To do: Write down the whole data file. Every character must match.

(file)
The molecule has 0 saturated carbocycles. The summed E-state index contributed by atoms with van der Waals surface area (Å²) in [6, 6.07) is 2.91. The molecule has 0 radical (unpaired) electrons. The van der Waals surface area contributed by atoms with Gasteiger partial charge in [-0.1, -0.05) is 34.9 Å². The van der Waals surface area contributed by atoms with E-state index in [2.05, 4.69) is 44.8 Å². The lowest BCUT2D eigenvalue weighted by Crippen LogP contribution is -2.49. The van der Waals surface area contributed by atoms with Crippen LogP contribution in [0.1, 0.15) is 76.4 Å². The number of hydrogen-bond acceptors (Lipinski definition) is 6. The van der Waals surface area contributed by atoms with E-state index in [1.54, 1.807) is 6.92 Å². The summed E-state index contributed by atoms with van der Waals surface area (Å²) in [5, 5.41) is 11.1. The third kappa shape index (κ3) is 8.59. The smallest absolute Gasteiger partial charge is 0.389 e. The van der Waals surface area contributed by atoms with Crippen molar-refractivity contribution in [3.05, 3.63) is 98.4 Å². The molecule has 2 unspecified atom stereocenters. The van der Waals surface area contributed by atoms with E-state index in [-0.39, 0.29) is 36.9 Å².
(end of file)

The molecule has 0 saturated carbocycles. The summed E-state index contributed by atoms with van der Waals surface area (Å²) in [6, 6.07) is 2.91. The molecule has 0 radical (unpaired) electrons. The van der Waals surface area contributed by atoms with Gasteiger partial charge in [-0.1, -0.05) is 34.9 Å². The van der Waals surface area contributed by atoms with E-state index in [2.05, 4.69) is 44.8 Å². The lowest BCUT2D eigenvalue weighted by Crippen LogP contribution is -2.49. The van der Waals surface area contributed by atoms with Crippen LogP contribution in [0.1, 0.15) is 76.4 Å². The number of hydrogen-bond acceptors (Lipinski definition) is 6. The van der Waals surface area contributed by atoms with E-state index in [1.54, 1.807) is 6.92 Å². The summed E-state index contributed by atoms with van der Waals surface area (Å²) in [5, 5.41) is 11.1. The third kappa shape index (κ3) is 8.59. The smallest absolute Gasteiger partial charge is 0.389 e. The van der Waals surface area contributed by atoms with Crippen molar-refractivity contribution in [3.05, 3.63) is 98.4 Å². The molecule has 2 unspecified atom stereocenters. The van der Waals surface area contributed by atoms with E-state index in [-0.39, 0.29) is 36.9 Å².